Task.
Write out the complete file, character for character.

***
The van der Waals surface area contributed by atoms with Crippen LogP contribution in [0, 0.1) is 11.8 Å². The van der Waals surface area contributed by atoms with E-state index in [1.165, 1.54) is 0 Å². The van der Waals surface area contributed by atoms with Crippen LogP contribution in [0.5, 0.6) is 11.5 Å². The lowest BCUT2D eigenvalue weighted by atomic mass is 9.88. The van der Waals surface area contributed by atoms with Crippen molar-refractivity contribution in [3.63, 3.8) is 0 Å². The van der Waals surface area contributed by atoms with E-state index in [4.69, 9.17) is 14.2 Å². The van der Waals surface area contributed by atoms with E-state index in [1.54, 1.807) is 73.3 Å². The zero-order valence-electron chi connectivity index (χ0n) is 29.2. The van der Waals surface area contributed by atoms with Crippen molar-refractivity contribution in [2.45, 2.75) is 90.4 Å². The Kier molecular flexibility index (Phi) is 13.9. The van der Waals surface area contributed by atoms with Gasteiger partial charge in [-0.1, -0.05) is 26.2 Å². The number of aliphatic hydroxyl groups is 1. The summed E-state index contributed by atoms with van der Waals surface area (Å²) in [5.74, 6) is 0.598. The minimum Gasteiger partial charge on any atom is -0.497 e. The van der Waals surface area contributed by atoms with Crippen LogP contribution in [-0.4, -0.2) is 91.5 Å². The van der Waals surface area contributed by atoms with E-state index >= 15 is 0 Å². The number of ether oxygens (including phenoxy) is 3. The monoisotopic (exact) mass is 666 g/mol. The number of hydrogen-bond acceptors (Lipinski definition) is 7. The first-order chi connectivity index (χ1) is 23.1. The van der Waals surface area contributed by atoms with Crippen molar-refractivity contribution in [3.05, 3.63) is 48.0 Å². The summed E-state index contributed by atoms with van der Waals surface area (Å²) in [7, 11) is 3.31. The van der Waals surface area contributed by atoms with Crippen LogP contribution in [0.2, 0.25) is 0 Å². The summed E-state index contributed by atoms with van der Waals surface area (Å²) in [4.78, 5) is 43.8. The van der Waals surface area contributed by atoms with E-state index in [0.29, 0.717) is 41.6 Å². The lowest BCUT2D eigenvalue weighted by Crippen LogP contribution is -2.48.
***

The van der Waals surface area contributed by atoms with Crippen LogP contribution in [0, 0.1) is 11.8 Å². The van der Waals surface area contributed by atoms with E-state index in [1.165, 1.54) is 0 Å². The van der Waals surface area contributed by atoms with Crippen LogP contribution in [0.5, 0.6) is 11.5 Å². The lowest BCUT2D eigenvalue weighted by atomic mass is 9.88. The van der Waals surface area contributed by atoms with Crippen molar-refractivity contribution in [3.63, 3.8) is 0 Å². The van der Waals surface area contributed by atoms with E-state index in [4.69, 9.17) is 14.2 Å². The van der Waals surface area contributed by atoms with E-state index in [1.54, 1.807) is 73.3 Å². The zero-order valence-electron chi connectivity index (χ0n) is 29.2. The van der Waals surface area contributed by atoms with Crippen molar-refractivity contribution in [2.45, 2.75) is 90.4 Å². The Kier molecular flexibility index (Phi) is 13.9. The van der Waals surface area contributed by atoms with Gasteiger partial charge in [-0.1, -0.05) is 26.2 Å². The number of aliphatic hydroxyl groups is 1. The summed E-state index contributed by atoms with van der Waals surface area (Å²) in [5.74, 6) is 0.598. The minimum Gasteiger partial charge on any atom is -0.497 e. The van der Waals surface area contributed by atoms with Crippen LogP contribution in [-0.4, -0.2) is 91.5 Å². The van der Waals surface area contributed by atoms with E-state index >= 15 is 0 Å². The number of ether oxygens (including phenoxy) is 3. The monoisotopic (exact) mass is 666 g/mol. The number of hydrogen-bond acceptors (Lipinski definition) is 7. The first-order chi connectivity index (χ1) is 23.1. The van der Waals surface area contributed by atoms with Crippen molar-refractivity contribution in [3.05, 3.63) is 48.0 Å². The summed E-state index contributed by atoms with van der Waals surface area (Å²) in [7, 11) is 3.31. The van der Waals surface area contributed by atoms with Crippen LogP contribution in [0.2, 0.25) is 0 Å². The summed E-state index contributed by atoms with van der Waals surface area (Å²) in [4.78, 5) is 43.8. The van der Waals surface area contributed by atoms with E-state index in [0.29, 0.717) is 41.6 Å². The lowest BCUT2D eigenvalue weighted by Crippen LogP contribution is -2.48.